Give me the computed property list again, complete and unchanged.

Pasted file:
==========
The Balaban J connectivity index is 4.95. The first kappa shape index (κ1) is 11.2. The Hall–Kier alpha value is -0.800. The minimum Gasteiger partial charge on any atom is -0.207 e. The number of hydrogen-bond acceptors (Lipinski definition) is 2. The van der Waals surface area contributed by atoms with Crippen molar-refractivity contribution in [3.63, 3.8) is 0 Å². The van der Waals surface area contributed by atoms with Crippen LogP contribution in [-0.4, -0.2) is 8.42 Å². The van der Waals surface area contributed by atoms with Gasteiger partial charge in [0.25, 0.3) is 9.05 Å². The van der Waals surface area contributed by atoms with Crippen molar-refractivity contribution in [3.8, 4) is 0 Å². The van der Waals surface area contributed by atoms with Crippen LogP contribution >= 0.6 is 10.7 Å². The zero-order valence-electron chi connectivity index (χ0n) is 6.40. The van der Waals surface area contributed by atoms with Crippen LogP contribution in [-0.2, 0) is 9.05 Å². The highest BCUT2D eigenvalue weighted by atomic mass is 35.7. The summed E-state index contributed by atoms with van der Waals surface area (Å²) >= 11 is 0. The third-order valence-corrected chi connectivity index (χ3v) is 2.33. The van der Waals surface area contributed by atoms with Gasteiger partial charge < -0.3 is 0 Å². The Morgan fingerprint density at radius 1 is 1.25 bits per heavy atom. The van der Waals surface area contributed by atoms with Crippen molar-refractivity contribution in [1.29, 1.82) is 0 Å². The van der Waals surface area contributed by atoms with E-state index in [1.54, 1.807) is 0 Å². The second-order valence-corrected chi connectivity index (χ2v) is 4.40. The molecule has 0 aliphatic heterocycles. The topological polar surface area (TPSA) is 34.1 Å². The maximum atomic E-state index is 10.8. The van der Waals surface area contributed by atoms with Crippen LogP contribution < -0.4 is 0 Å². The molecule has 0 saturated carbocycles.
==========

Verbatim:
The Balaban J connectivity index is 4.95. The first kappa shape index (κ1) is 11.2. The Hall–Kier alpha value is -0.800. The minimum Gasteiger partial charge on any atom is -0.207 e. The number of hydrogen-bond acceptors (Lipinski definition) is 2. The van der Waals surface area contributed by atoms with Crippen molar-refractivity contribution in [3.63, 3.8) is 0 Å². The van der Waals surface area contributed by atoms with Crippen LogP contribution in [-0.4, -0.2) is 8.42 Å². The van der Waals surface area contributed by atoms with Gasteiger partial charge in [0.25, 0.3) is 9.05 Å². The van der Waals surface area contributed by atoms with Crippen molar-refractivity contribution in [3.8, 4) is 0 Å². The van der Waals surface area contributed by atoms with Crippen LogP contribution >= 0.6 is 10.7 Å². The zero-order valence-electron chi connectivity index (χ0n) is 6.40. The van der Waals surface area contributed by atoms with Crippen LogP contribution in [-0.2, 0) is 9.05 Å². The highest BCUT2D eigenvalue weighted by atomic mass is 35.7. The summed E-state index contributed by atoms with van der Waals surface area (Å²) >= 11 is 0. The third-order valence-corrected chi connectivity index (χ3v) is 2.33. The van der Waals surface area contributed by atoms with Gasteiger partial charge < -0.3 is 0 Å². The Morgan fingerprint density at radius 1 is 1.25 bits per heavy atom. The van der Waals surface area contributed by atoms with Crippen molar-refractivity contribution in [1.29, 1.82) is 0 Å². The van der Waals surface area contributed by atoms with E-state index in [1.54, 1.807) is 0 Å². The second-order valence-corrected chi connectivity index (χ2v) is 4.40. The molecule has 0 aliphatic heterocycles. The topological polar surface area (TPSA) is 34.1 Å². The maximum atomic E-state index is 10.8. The van der Waals surface area contributed by atoms with Crippen LogP contribution < -0.4 is 0 Å². The molecule has 0 saturated carbocycles.